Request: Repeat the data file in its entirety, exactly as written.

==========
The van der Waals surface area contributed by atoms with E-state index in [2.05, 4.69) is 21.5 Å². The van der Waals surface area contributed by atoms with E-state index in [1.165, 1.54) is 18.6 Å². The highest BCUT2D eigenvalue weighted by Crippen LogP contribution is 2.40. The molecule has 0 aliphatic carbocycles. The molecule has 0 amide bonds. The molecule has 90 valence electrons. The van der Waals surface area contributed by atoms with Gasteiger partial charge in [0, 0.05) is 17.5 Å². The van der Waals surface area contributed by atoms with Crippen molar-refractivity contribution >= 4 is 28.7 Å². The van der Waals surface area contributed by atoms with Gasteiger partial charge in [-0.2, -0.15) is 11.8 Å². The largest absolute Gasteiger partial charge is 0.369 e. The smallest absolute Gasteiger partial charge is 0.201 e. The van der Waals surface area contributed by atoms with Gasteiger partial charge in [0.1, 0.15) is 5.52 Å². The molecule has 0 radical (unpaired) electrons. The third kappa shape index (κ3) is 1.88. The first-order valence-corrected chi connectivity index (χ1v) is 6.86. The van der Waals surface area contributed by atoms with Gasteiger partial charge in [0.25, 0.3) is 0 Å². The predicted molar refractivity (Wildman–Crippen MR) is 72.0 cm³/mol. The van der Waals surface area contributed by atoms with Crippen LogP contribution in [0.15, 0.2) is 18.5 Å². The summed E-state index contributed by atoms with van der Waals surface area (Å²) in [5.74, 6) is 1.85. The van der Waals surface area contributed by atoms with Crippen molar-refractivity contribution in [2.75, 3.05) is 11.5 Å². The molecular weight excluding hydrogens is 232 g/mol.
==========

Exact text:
The van der Waals surface area contributed by atoms with E-state index in [2.05, 4.69) is 21.5 Å². The van der Waals surface area contributed by atoms with E-state index in [1.165, 1.54) is 18.6 Å². The highest BCUT2D eigenvalue weighted by Crippen LogP contribution is 2.40. The molecule has 0 aliphatic carbocycles. The molecule has 0 amide bonds. The molecule has 90 valence electrons. The van der Waals surface area contributed by atoms with Gasteiger partial charge in [0, 0.05) is 17.5 Å². The van der Waals surface area contributed by atoms with Crippen molar-refractivity contribution >= 4 is 28.7 Å². The van der Waals surface area contributed by atoms with Gasteiger partial charge in [-0.2, -0.15) is 11.8 Å². The largest absolute Gasteiger partial charge is 0.369 e. The smallest absolute Gasteiger partial charge is 0.201 e. The van der Waals surface area contributed by atoms with Gasteiger partial charge in [0.1, 0.15) is 5.52 Å². The molecule has 0 radical (unpaired) electrons. The third kappa shape index (κ3) is 1.88. The first-order valence-corrected chi connectivity index (χ1v) is 6.86. The van der Waals surface area contributed by atoms with Gasteiger partial charge in [0.25, 0.3) is 0 Å². The predicted molar refractivity (Wildman–Crippen MR) is 72.0 cm³/mol. The van der Waals surface area contributed by atoms with Crippen LogP contribution in [0.15, 0.2) is 18.5 Å². The summed E-state index contributed by atoms with van der Waals surface area (Å²) in [5.74, 6) is 1.85. The van der Waals surface area contributed by atoms with Crippen molar-refractivity contribution in [2.75, 3.05) is 11.5 Å². The molecular weight excluding hydrogens is 232 g/mol.